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City of Detroit to spend $2 million on dams along Detroit River to prevent anticipated flooding

City takes preventative steps to prepare for expected rise in water levels

A view of Detroit from Belle Isle on July 6, 2018. (Dave Bartkowiak Jr./WDIV)
A view of Detroit from Belle Isle on July 6, 2018. (Dave Bartkowiak Jr./WDIV)

DETROIT – The city of Detroit announced that it will install temporary dams along the Detroit river and canal seawalls beginning the week of March 30 to help prevent flooding in surrounding areas, officials said.

The Detroit Board of Water Commissioners has approved a $2 million budget for the project.

According to the statement, the lower east side of Detroit was overcome by rising water levels last year and the dams are an effort to prevent that from happening again.

The temporary dams will also protect the city’s combined sewer system from becoming overwhelmed during wet weather events and prevent pump failure, officials said.

“Last year, nearly 7 billion gallons of river and storm water flowed to the treatment facility at Connor Creek and the pumps are not designed to work for 24 hours on multiple days,” the statement said.

The new Tiger Dam™ System is comprised of flexible tubes stacked into a pyramid formation that will act as a barrier to protect buildings, resort properties and other structures before a flood occurs, officials said. The tubes can be linked together seamlessly for miles, filling with water when levels rise and releasing water when levels decrease, according to officials.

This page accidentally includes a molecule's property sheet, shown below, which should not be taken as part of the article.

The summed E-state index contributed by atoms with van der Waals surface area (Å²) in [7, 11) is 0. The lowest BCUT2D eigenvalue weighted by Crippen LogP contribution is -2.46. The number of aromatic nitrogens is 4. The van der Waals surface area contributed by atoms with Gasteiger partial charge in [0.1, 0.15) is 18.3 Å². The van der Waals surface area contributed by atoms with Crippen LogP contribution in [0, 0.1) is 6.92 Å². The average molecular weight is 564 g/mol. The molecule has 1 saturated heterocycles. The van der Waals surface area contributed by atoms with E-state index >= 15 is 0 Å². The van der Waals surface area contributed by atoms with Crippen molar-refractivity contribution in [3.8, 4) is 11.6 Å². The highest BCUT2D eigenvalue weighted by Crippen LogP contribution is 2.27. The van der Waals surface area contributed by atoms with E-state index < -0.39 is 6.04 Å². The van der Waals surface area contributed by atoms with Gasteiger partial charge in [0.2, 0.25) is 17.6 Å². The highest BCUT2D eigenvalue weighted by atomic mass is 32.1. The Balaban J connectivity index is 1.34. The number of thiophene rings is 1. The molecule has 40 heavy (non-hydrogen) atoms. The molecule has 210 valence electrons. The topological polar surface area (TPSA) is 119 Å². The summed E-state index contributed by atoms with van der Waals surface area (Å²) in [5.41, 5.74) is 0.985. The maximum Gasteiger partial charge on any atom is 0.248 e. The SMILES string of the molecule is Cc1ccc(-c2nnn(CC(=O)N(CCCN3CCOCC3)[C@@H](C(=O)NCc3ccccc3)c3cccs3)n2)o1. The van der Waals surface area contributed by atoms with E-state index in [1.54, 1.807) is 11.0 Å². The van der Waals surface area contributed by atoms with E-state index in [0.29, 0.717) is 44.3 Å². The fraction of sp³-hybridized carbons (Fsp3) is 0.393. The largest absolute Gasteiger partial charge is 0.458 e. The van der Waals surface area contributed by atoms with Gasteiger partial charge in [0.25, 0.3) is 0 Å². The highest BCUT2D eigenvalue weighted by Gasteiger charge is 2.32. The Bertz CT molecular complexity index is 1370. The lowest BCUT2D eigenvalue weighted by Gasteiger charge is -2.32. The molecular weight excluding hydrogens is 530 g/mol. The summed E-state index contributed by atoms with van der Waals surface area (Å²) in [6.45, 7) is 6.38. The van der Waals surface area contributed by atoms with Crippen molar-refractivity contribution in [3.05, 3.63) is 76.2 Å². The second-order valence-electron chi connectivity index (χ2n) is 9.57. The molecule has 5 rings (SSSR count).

According to officials, residents were notified of the project last week and were asked to remove any obstacles from their property. The city is moving quickly on this project to get ahead of rising water levels that are “expected to exceed last year’s record setting levels across the Great Lakes”, the statement said.

Detroit uses a combined sewer system in which untreated sewage from homes and businesses and storm water flow into the same pipe to be treated at the Water Resource Recovery Facility in southwest Detroit before being discharged into the rivers, officials said.

Wet weather events can overwhelm treatment facilities and sewer systems, and untreated sewage has the potential to flow into the rivers or even back up into residents’ basements, officials said.

The statement claims the temporary dams will help protect the Connor Creek wet weather treatment facility, which serves a large portion of Detroit and suburban communities, and ensure it can withstand future wet weather events.

Assembly of the dam is expected to be completed by May 1, officials said.

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